FIG. 3, which illustrates an exemplary wind flow velocity profile near helical structure 110, shows that the shape of helical structure 110 amplifies or increases wind velocity flowing near the structure. Thus, wind flow approaches helical structure 110 at a velocity v1 and then diverges at v2 around central core 320 of helical structure 110. (The wind flow travels around both sides of helical structure 110, although the wind flow velocities are only shown for one side.) As the wind flows past helical structure 110, in the area closest to central core 320, the velocity v2, is greater than the velocity v1. In this case velocity v2 is approximately 1.8 times velocity v1. However, the velocity v3 near crest or ridge 330 of helical structure 110 is approximately equal to velocity v1. The velocity of the wind flow in the area between central core 320 and ridge 330 averages between velocity v1 and velocity v2. Thus, the wind flow velocity near helical structure 110 has a velocity of up to approximately 1.8 v1. Energy converter(s) located at least partially within a portion of a spiraling groove will be subject to higher wind velocities than if they were located outside the spiraling groove.
By locating energy converter(s) at least partially within the spiraling groove of the helical structure, the wind harnessing system takes advantage of this increased wind velocity. Since wind power conversion is cubically related to wind speed, a two fold increase in wind velocity results in an eight fold increase in energy output. Thus, the incremental increase in wind velocity passing over the energy converter(s) results in a system that harnesses increased wind energy.
Preferably, energy converters 130 are positioned to face into the prevailing wind. Two methods, rotating helical structure 110, and rotating energy converters 130, are discussed below. In one embodiment of the wind harnessing system (not shown), the helical structure may be rotatably mounted upon a base to allow at least partial rotation of the helical structure. For example, the structure may rest upon a rotator (not shown) that may be used to rotate the helical structure about its longitudinal axis into a desired position so that the energy converters are facing into the wind. The rotation may be powered by an external motive source, such as an electric motor, or by the wind (“freely rotatable”).
Free rotation may be achieved through the use of any mounting system allowing a low friction rotation of the helical structure upon a base. At least one baffle, as described above, may be located at least partially within the spiraling groove of the helical structure. As shown in FIG. 2, baffles 135 are preferably located downstream (i.e., the leeward side) of energy converters 130 so that they also may act as a sail to position fixed energy converters 130 into (i.e., facing) the wind in addition to blocking the wind flow from traveling up spiraling groove 120. Optionally, the freely rotatable helical structure may be provided with a speed regulating device to prevent sporadic wind gusts from rotating the system too fast. In alternate embodiments the helical structure may be fixed to the base in a non-rotatable fashion, and the energy converter(s) may be moveably mounted to face into the wind flow.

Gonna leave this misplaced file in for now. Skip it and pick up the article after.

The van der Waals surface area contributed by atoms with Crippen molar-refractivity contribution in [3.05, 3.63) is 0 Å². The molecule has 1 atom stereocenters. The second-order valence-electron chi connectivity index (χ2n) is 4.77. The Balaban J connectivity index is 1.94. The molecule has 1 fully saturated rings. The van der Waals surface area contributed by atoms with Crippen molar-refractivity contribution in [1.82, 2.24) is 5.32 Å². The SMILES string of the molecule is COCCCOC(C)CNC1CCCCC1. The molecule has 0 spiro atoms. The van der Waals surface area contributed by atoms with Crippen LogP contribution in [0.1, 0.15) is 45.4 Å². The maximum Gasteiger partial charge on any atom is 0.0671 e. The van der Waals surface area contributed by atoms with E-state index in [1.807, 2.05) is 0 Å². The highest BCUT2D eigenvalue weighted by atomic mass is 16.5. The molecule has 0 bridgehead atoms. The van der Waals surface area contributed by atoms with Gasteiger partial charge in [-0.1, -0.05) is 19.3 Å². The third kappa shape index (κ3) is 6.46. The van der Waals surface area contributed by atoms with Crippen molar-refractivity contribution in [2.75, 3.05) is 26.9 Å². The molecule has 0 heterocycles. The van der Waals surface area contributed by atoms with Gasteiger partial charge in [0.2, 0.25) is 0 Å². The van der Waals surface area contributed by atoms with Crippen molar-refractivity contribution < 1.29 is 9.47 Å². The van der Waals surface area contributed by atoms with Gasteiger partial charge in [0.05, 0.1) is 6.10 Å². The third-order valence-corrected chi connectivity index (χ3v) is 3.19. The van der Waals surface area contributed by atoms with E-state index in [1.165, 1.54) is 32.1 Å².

Energy converters 130 need to be located at least partially within spiraling groove 120 of helical structure 110. As explained above, this location allows energy converters 130 to take advantage of the amplified wind velocity provided by the shape of helical structure 110. FIG. 5 illustrates another embodiment of the inventive wind harnessing system in which energy converters 130 are mounted on, or supported from, track 510 on the underside of thread 540 of helical structure 110. In alternate embodiments (not shown), energy converters 130 may be mounted on, or supported from, thread 540 of helical structure 110 that is located below energy converter 130, or be mounted on, or supported from, central core 320 of helical structure 110. In yet other embodiments, energy converters 130 may mount to multiple locations, such as, for example on both the threads above and the threads below the location of energy converter 130. Energy converters 130 may be mounted in any manner as long as they are mounted at least partially within spiraling groove 120 of helical structure 110.
In the embodiment illustrated in FIG. 5, energy converters 130 are carried by mounting arms 131 which are moveably mounted on monorail or track 510 running along the underside of thread 540 of the spiraling groove. A drive mechanism (not shown) moves energy converters along track 510 for positioning these energy converters into the wind without rotation of helical structure 110.